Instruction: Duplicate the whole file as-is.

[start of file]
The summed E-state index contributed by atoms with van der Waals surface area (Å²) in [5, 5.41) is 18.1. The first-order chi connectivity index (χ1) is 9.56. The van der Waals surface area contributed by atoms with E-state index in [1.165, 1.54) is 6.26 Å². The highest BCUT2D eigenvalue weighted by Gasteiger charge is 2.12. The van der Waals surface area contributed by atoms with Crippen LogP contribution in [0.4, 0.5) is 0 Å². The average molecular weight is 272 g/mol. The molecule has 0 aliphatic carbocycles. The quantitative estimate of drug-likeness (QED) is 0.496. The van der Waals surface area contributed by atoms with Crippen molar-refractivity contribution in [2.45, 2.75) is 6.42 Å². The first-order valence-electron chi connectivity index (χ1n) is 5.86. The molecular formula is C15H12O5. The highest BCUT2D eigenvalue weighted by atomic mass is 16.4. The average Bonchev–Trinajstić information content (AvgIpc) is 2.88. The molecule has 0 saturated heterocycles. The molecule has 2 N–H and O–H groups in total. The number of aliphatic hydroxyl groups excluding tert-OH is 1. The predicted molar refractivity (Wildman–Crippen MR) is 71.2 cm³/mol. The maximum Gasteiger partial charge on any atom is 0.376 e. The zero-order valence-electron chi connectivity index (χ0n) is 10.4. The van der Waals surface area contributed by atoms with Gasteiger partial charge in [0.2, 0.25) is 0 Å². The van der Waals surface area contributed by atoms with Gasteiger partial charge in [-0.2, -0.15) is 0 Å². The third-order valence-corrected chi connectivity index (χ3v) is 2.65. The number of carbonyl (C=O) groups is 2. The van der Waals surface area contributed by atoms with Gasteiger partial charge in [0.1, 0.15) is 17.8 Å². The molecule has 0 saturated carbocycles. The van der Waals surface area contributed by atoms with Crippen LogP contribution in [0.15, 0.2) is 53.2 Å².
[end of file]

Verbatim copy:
The summed E-state index contributed by atoms with van der Waals surface area (Å²) in [5, 5.41) is 18.1. The first-order chi connectivity index (χ1) is 9.56. The van der Waals surface area contributed by atoms with E-state index in [1.165, 1.54) is 6.26 Å². The highest BCUT2D eigenvalue weighted by Gasteiger charge is 2.12. The van der Waals surface area contributed by atoms with Crippen LogP contribution in [0.4, 0.5) is 0 Å². The average molecular weight is 272 g/mol. The molecule has 0 aliphatic carbocycles. The quantitative estimate of drug-likeness (QED) is 0.496. The van der Waals surface area contributed by atoms with Crippen molar-refractivity contribution in [2.45, 2.75) is 6.42 Å². The first-order valence-electron chi connectivity index (χ1n) is 5.86. The molecular formula is C15H12O5. The highest BCUT2D eigenvalue weighted by atomic mass is 16.4. The average Bonchev–Trinajstić information content (AvgIpc) is 2.88. The molecule has 0 saturated heterocycles. The molecule has 2 N–H and O–H groups in total. The number of aliphatic hydroxyl groups excluding tert-OH is 1. The predicted molar refractivity (Wildman–Crippen MR) is 71.2 cm³/mol. The maximum Gasteiger partial charge on any atom is 0.376 e. The zero-order valence-electron chi connectivity index (χ0n) is 10.4. The van der Waals surface area contributed by atoms with Gasteiger partial charge in [0.2, 0.25) is 0 Å². The van der Waals surface area contributed by atoms with Gasteiger partial charge in [-0.2, -0.15) is 0 Å². The third-order valence-corrected chi connectivity index (χ3v) is 2.65. The number of carbonyl (C=O) groups is 2. The van der Waals surface area contributed by atoms with Gasteiger partial charge in [0.1, 0.15) is 17.8 Å². The molecule has 0 saturated carbocycles. The van der Waals surface area contributed by atoms with Crippen LogP contribution in [0.15, 0.2) is 53.2 Å².